Davis (1987) reported that overall preferences for fiber contents were as follows: cotton (38%) and cotton blend (56%) over polyester (14%). Consumers perceived cotton as comfortable and easy to care for (Forsthe and Thomas 1989). Also, Chae and Evenson (2013) indicated that baby boomers often prefer natural fibers such as cotton for their comfort and easy care. In Forsythe and Thomas’ (1989) study, the attributes of comfort, easy care, durability, luxuriousness, and practicality appeared to contribute the most influence to the first major component for cotton. Consumers may love cotton because it feels great against their skin; however, 100% cotton activewear is not ideal because natural fibers like cotton absorb and hold moisture (i.e., sweat; Feiereisen 2016). Many consumers think that cotton’s functional performance in activewear is limited because when cotton gets wet, it becomes heavy and takes a long time to dry. This problem has been solved by a new technology called TransDRY. A Cotton Incorporated investment, TransDRY is a patented, high-performance moisture management application that allows fabrics to wick and spread perspiration as well as or better than most high-tech synthetic fabrics. Consumers get the comfort and softness of their favorite cotton T-shirt along with wicking and fast-drying performance (What is TransDry technology? 2016). This technology is an innovative development that enables cotton to improve its performance utility in activewear. Although cotton remains consumers’ first choice for clothing (Robinson 2009), it does not appear to be manufacturers’ first choice despite the invention of TransDRY.
Teaching approach utilizing the baby boomers age and tennis wear
To create an industry-like approach to product development, the course was specifically designed for the fashion students as follows: (a) working in groups throughout the semester, (b) working with real-world clients (i.e., female baby boomer tennis players), and (c) focusing on the specific product category (i.e., tennis wear made out of cotton/cotton blends).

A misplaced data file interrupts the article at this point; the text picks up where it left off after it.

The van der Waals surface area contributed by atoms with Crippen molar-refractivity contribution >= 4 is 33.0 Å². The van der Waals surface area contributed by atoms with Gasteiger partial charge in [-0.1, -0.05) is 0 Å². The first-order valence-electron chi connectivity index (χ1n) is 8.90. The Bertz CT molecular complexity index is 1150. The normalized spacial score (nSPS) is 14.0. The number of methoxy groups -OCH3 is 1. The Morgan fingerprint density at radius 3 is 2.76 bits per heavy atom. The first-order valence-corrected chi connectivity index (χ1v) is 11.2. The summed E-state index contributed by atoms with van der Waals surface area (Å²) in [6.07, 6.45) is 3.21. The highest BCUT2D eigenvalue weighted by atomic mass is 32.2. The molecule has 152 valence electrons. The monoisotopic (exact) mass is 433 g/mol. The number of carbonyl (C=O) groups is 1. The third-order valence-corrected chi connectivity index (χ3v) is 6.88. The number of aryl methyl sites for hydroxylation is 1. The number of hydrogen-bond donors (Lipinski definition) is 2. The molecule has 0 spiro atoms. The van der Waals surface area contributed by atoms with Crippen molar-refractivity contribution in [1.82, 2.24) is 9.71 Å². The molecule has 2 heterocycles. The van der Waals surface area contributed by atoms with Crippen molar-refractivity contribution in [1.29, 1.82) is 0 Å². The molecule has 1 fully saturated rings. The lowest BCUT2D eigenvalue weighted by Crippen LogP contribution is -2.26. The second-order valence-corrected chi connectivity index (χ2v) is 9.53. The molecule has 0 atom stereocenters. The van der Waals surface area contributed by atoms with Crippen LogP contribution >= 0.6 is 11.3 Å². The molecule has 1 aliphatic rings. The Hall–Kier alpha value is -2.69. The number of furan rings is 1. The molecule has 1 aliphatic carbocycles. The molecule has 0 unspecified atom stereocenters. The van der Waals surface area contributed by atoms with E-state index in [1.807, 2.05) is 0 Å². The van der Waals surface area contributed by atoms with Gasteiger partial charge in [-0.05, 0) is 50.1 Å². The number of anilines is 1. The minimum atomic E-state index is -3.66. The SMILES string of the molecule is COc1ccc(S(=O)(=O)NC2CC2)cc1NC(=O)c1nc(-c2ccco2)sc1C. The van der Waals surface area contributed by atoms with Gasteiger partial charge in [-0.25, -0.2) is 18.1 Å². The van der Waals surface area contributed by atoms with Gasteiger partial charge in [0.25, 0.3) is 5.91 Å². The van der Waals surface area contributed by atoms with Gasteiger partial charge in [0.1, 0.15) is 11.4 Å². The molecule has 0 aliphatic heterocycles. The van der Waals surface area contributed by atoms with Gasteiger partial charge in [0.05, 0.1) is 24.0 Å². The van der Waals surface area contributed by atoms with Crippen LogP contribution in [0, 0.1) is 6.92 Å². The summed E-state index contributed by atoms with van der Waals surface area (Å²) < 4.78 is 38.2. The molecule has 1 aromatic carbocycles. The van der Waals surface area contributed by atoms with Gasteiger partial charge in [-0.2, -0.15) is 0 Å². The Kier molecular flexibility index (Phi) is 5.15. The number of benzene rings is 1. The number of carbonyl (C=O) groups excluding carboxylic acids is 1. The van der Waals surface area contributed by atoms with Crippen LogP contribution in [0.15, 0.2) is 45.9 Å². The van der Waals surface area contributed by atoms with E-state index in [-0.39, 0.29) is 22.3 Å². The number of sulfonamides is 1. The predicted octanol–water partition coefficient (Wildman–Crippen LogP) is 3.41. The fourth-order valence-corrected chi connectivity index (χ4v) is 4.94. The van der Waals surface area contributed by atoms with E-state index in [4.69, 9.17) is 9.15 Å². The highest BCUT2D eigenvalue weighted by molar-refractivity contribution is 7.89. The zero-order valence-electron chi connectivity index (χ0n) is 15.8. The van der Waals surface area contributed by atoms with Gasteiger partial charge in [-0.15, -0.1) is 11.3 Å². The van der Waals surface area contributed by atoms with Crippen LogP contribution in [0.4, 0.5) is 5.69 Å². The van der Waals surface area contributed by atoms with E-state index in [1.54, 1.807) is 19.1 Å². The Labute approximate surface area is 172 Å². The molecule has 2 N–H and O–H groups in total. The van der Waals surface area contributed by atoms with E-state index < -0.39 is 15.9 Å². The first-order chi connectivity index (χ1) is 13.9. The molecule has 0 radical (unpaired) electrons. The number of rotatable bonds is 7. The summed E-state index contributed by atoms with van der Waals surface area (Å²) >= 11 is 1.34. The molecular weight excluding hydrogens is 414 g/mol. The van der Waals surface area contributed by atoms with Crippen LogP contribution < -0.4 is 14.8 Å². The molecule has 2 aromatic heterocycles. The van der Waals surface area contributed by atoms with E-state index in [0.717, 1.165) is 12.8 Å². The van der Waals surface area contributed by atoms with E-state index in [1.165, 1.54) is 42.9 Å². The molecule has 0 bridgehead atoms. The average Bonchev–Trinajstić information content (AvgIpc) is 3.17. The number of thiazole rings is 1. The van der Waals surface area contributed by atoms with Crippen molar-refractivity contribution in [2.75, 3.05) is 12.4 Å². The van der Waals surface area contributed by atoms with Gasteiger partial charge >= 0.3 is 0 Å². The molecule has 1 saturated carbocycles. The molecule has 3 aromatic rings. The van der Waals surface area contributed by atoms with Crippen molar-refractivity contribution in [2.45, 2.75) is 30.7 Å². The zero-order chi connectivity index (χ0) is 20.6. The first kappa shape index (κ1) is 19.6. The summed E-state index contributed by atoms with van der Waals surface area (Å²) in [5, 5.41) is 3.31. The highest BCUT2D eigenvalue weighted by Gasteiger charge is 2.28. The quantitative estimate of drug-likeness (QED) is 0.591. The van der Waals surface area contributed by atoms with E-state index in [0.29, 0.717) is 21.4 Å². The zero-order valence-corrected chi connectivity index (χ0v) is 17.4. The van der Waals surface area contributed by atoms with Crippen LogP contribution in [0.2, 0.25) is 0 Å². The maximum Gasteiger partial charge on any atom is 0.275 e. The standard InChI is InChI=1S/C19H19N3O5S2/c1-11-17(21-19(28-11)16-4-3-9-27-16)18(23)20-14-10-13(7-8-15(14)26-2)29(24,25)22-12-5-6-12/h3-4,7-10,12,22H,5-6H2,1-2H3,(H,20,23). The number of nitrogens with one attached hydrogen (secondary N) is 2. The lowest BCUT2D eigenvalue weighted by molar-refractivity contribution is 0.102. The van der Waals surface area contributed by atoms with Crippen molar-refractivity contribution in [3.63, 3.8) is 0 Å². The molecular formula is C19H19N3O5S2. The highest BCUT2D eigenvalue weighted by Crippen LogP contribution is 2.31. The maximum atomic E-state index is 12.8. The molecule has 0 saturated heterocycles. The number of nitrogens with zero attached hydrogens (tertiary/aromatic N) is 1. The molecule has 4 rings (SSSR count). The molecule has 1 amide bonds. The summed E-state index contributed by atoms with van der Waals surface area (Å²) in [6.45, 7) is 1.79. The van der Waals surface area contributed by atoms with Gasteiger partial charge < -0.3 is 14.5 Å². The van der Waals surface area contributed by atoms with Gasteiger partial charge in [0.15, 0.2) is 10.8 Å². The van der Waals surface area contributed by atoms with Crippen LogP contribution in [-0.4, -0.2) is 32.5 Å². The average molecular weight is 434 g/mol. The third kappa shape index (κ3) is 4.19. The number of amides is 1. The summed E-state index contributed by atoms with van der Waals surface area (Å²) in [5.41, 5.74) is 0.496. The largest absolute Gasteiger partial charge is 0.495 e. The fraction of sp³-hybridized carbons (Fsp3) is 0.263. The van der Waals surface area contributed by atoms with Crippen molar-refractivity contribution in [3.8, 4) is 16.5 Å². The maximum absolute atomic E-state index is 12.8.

The baby boomer generation is not one to be ignored because it is the most active, health-conscious demographic in history. Furthermore, baby boomers are social animals who resist the idea of being sedentary (Sprecher 2005). The specific age group born around 1946–1965 affects the market. There are 79 million baby boomers in the United States now, and every day for the next 19 years, 10,000 people will turn 65 (Stone 2011). Therefore, preparing the changing marketplace for baby boomers is an important business for the fashion industry. Are fashion students prepared for a changing marketplace where they are faced with working with real-world clients? Teaching approaches to dealing with baby boomers could be an innovative way to motivate students to become active and confident when working with real-world clients.
Baby boomers are active. According to Stone (2011), the United States Tennis Association (USTA) tennis participation survey revealed interesting results: There are 27.8 million tennis players in the United States, which is about 9% of the overall population. About 3.42 million of that total, or 12%, is 50 and older. Only 2% of all new players, or 101,000, are 50 and older. More than 700,000 USTA members (~9%) are aged 65 and older. “Boomers are the first generation that grew up exercising, and the first that expects, indeed demands, that they be able to exercise into their 70s” (Pennington 2006). Tennis is one of the most popular sports among baby boomers because they can have fun and stay fit.